Autism Awareness Week runs from Monday 20 March 2020 to Sunday 5th April 2020 and is a yearly campaign held to raise much needed awareness and understanding of the disability.
Autism is a lifelong disability which affects how people communicate and interact with the world. There are approximately 700,000 autistic adults and children in the UK.
As you may know Harrogate Skills for Living Centre (HS4LC) is a charity working for the benefit of adults with learning disabilities and autism in Harrogate. We always like to show our support for World Autism Awareness Week as we know how important it is to increase awareness and understanding.
Unfortunately because of the current worldwide situation with Covid-19 our day centre facilities are closed so we were unable to proceed with our plans to celebrate World Autism Awareness Week but we thought we would throw it back to last year and share some of our photos from the Autism Awareness bake sale 2019!
Last year the National Autistic Society ran a survey across more than 7,000 autistic people and their families to ask them how public attitudes towards autism and autistic people have changed over the past 4 years.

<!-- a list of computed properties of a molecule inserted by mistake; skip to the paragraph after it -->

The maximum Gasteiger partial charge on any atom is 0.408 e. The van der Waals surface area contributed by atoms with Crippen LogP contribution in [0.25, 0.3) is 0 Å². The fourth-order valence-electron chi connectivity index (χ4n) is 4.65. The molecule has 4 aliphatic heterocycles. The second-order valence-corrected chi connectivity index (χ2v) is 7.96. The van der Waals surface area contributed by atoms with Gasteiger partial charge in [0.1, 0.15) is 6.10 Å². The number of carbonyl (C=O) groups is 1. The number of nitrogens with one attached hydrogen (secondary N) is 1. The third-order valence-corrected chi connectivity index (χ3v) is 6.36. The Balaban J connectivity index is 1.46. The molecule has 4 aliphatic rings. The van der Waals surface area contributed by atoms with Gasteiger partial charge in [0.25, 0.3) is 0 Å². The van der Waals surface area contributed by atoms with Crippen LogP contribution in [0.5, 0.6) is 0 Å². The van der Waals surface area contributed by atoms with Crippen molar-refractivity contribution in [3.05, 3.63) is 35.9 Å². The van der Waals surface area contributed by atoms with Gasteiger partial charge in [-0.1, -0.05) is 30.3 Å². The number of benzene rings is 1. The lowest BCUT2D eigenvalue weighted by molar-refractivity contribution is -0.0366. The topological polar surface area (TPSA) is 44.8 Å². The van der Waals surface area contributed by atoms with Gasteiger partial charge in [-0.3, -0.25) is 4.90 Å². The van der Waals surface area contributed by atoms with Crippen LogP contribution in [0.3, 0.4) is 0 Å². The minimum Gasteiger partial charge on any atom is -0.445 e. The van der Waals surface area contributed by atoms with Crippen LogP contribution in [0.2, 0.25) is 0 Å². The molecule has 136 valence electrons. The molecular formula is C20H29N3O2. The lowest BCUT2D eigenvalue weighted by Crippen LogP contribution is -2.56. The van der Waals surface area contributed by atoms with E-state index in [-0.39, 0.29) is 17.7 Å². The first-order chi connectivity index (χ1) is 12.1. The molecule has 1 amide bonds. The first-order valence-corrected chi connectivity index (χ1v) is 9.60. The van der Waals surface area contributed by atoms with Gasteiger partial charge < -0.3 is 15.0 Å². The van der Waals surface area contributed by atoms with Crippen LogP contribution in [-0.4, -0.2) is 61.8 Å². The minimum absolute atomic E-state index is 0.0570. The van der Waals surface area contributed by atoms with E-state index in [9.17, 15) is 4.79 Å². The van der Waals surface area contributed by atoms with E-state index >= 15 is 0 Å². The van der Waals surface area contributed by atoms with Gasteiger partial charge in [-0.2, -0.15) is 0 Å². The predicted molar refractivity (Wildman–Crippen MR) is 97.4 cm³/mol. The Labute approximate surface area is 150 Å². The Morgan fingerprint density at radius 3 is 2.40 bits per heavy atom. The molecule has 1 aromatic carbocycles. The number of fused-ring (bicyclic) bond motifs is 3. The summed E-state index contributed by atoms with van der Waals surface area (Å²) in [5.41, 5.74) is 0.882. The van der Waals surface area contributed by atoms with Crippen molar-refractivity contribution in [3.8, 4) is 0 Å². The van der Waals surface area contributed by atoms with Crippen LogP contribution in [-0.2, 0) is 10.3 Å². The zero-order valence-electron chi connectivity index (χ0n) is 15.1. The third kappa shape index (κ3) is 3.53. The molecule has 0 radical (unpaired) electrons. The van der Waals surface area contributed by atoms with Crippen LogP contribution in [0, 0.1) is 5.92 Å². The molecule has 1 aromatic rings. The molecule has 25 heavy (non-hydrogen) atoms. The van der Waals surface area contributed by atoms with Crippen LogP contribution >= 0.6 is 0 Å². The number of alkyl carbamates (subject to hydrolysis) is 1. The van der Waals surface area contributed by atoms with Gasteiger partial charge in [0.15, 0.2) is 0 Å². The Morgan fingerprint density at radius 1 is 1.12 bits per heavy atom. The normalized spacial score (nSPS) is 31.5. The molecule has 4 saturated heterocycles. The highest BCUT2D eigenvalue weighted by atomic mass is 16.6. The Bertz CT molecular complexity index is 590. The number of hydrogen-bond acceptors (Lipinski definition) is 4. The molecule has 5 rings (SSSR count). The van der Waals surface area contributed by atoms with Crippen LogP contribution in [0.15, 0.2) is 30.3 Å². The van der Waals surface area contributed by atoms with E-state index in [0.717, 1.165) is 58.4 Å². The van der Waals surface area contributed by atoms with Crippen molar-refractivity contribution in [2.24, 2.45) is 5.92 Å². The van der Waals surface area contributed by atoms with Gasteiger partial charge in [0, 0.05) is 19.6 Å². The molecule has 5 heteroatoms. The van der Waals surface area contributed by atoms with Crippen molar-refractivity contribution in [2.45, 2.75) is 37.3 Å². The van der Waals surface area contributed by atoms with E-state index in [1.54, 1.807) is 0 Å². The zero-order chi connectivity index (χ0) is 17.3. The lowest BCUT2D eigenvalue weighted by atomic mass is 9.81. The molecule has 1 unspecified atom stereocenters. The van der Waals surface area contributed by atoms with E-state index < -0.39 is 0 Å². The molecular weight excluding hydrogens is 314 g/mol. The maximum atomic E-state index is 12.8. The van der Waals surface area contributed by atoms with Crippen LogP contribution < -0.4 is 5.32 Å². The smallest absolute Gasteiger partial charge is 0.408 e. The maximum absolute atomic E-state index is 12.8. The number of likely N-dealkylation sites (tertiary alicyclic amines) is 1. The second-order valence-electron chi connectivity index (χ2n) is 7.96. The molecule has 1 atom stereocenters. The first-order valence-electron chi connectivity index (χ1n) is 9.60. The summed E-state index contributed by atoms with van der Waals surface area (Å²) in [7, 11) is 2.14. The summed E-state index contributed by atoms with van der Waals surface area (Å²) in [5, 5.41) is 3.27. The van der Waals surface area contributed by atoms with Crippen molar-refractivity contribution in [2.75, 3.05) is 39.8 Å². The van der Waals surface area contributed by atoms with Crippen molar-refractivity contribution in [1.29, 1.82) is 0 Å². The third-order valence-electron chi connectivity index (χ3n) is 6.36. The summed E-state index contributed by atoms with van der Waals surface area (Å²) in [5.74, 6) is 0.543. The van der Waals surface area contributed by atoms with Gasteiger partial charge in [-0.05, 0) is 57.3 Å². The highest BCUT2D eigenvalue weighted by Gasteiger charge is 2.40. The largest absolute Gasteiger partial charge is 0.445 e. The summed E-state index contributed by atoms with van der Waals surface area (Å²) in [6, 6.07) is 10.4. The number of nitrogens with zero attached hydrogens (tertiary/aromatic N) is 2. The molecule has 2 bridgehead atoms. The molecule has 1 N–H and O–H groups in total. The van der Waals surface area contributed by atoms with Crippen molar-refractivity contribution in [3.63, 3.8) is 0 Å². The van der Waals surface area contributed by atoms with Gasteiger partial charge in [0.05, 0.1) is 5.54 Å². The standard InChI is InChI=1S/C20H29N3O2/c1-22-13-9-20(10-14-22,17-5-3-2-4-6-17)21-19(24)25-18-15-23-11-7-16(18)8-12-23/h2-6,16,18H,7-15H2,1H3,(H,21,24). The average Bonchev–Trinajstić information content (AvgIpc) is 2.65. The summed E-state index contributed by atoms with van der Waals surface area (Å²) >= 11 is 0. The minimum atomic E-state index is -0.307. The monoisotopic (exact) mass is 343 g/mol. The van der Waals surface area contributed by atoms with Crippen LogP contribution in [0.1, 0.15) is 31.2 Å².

While the situation seems to be improving, there are still more than 60% autistic people that think that people they come across don’t understand how autism can affect someone’s behaviour.
So the National Autistic Society asked autistic people what are the key things that they would like the public to know. Below are the top 5:
Autistic people may:
Feel anxiety about changes or unexpected events
Be under or over sensitive to sound, smells, light, taste and touch. This is called sensory sensitivity.
Need time to process information, like questions or instructions
Face high levels of anxiety in social situations
Have difficulties communicating and interacting with others
Any of these or a combination could lead to a meltdown or shutdown. We know that the public want to help, but they aren’t always sure what they can do.
So with the help of thousands of autistic people and their families, here are some handy tips for the public to follow from the National Autistic Society:
Give people as much notice as possible about changes to plans or unexpected events.
Provide a quiet space to retreat to when needed
Take the time to explain things clearly and give people time to process and respond
When arranging social events give plenty of notice and as much information of what to expect as possible
Do not rely on body language or facial expressions as some autistic people can struggle with this.
For more information you can visit the National Autistic Society website.